Explores South Asians in their diasporic and transnational context. What contributions are Hindus, Muslims, Parsis, Jews, and Sikhs from the South Asian subcontinent making to contemporary global literature, film, art, and environmentalism? How do tradition and modernity intersect in their works? How do they negotiate religion, gender, sexuality, race, class, environmentalism, medicine, and globalization? Includes writings by Salman Rushdie, Jhumpa Lahiri, Hanif Kureishi, Bapsi Sidhwa, Amrita Pritam, Atul Gawande; films by Mira Nair and Deepa Mehta; art by Siona Benjamin, Anish Kapoor, M.F. Husain, Arpana Caur, Singh Twins; and the environmentalist works of Vandana Shiva and Maneka Gandhi. Prerequisite: Junior or senior standing.
Four credit hours. L. Parker
Russian literature is a viewing machine, shaping how readers perceive the modern world. We read Pushkin, Gogol, Dostoevsky, Tolstoy, and the Symbolists, alongside critical discussions of visual culture and modernity. Focused on the Europeanized imperial capital St. Petersburg, our readings from the 1700s to 1917 explore how Russian writers reacted to the new technologies of the railroad, photography, and the cinematograph. Students learn to close read literary texts, analyze historical contexts, and critique visual materials. Includes hands-on projects at the Museum and guest lectures. All readings in English; no knowledge of Russian required. First-years and non-majors encouraged.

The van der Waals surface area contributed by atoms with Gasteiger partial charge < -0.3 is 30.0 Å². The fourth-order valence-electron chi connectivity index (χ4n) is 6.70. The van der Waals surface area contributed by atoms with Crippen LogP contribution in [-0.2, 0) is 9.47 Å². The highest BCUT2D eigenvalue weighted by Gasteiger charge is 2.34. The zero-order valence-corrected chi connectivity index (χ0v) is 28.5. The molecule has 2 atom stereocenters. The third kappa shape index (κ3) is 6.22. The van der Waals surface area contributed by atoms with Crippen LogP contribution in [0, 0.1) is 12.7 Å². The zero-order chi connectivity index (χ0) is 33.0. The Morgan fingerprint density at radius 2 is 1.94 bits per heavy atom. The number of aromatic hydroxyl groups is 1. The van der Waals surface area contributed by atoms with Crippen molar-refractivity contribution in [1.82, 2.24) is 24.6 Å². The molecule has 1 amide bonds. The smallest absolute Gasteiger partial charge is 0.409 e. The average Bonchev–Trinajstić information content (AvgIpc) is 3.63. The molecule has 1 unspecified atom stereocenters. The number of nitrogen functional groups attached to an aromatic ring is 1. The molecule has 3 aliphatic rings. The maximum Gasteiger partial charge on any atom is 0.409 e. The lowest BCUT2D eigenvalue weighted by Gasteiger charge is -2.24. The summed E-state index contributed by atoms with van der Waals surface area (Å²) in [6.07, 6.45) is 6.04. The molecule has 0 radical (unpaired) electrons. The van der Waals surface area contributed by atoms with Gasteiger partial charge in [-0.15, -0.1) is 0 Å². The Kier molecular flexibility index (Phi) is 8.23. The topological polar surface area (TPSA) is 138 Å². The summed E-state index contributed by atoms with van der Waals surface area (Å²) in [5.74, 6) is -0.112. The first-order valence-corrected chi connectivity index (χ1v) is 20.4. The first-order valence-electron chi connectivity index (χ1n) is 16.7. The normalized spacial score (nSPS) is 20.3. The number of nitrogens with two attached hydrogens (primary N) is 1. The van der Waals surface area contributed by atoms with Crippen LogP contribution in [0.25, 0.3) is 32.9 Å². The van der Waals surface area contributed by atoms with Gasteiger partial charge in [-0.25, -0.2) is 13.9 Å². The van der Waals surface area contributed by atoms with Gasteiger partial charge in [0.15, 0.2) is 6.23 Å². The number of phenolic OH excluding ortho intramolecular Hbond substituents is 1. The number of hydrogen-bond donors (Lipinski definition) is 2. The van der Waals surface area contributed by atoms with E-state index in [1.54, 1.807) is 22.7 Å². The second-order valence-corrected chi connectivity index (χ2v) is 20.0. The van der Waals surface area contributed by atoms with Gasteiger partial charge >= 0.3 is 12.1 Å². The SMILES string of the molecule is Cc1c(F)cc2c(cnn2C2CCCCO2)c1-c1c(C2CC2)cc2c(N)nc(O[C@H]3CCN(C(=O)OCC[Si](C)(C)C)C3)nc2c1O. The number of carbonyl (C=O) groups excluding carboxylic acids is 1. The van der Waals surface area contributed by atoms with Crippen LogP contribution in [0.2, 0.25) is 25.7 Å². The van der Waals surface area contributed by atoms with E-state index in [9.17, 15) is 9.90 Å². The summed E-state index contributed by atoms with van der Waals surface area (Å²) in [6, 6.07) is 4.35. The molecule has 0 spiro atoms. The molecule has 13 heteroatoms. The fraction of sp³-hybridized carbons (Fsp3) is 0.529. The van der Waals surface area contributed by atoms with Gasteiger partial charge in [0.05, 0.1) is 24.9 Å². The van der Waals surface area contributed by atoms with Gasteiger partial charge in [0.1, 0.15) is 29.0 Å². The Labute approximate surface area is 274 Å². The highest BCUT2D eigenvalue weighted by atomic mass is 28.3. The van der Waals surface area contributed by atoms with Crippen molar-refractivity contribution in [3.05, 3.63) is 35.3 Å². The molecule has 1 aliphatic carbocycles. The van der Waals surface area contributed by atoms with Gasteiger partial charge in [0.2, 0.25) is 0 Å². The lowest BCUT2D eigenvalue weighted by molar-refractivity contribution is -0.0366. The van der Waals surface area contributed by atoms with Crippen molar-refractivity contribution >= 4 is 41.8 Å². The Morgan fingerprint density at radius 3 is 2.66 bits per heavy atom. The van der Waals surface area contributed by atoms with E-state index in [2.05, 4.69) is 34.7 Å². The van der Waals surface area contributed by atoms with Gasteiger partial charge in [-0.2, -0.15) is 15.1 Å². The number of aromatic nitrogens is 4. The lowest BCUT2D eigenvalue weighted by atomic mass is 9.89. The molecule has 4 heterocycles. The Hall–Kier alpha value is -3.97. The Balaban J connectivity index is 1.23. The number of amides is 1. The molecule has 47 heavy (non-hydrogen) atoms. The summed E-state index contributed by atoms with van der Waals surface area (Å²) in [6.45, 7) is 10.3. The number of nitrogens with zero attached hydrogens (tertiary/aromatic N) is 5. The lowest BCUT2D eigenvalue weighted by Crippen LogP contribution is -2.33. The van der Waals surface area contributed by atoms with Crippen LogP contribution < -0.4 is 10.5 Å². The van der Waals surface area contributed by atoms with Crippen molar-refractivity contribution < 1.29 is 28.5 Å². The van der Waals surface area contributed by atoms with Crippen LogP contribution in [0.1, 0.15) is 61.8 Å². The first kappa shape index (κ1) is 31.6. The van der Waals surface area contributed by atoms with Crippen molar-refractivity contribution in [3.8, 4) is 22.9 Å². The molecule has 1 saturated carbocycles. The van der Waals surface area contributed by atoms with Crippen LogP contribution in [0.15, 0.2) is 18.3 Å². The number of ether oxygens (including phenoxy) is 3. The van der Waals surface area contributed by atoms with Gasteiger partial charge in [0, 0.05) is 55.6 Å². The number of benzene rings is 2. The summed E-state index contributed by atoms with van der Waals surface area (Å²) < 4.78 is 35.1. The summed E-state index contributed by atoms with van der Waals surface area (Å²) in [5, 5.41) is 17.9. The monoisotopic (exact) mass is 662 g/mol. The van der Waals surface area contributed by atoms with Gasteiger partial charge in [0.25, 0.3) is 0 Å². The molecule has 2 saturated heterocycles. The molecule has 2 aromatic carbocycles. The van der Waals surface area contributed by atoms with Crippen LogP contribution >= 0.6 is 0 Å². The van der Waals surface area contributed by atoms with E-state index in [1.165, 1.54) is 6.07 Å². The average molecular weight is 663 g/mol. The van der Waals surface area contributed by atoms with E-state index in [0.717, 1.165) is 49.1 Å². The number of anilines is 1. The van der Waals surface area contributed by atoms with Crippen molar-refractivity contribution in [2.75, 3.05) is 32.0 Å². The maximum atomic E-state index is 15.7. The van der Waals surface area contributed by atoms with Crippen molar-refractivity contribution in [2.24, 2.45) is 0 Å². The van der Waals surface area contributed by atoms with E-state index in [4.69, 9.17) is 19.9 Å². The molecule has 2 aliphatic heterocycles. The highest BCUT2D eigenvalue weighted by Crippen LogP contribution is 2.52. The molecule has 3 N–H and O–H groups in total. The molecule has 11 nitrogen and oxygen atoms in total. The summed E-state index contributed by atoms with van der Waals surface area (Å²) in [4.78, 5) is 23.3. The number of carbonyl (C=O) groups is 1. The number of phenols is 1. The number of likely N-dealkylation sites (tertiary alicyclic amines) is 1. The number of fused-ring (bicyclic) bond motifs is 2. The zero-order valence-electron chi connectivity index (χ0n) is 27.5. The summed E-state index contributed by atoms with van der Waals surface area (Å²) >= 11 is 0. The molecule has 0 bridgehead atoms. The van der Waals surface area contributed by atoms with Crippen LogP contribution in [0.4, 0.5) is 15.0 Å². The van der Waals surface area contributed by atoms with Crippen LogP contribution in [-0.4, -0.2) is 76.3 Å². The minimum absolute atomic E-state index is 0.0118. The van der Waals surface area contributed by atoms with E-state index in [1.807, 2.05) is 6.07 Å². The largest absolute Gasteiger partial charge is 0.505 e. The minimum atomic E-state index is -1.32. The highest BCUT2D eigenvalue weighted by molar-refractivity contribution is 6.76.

Four credit hours. L. Olivares
Close readings of contemporary Spanish-American short novels by representative authors. Explores representations of gender, history, human rights, politics, race, and sexualities within the context of the social and political realities of Spanish America in the 20th and 21st centuries. Also considers critical literary concepts such as narrative perspective, parody, intertextuality, and self-consciousness. Prerequisite: Spanish 135.
Three credit hours. L, I. Prindle
An appreciation and examination of masterpiece novels and short stories written by 10 illustrious Japanese writers, including two Nobel Prize laureates. Cultivation of the students’ sensitivities to the feelings and values questioned by Japanese novelists. Examination of the novels as works of literature, aided by published scholarship in the fields of literary philosophical, psychoanalytic, historical, and socio-anthropological studies in Japan and the West. Each student will pry out covert meanings, verbally express those findings to an audience, and write a high-quality research paper.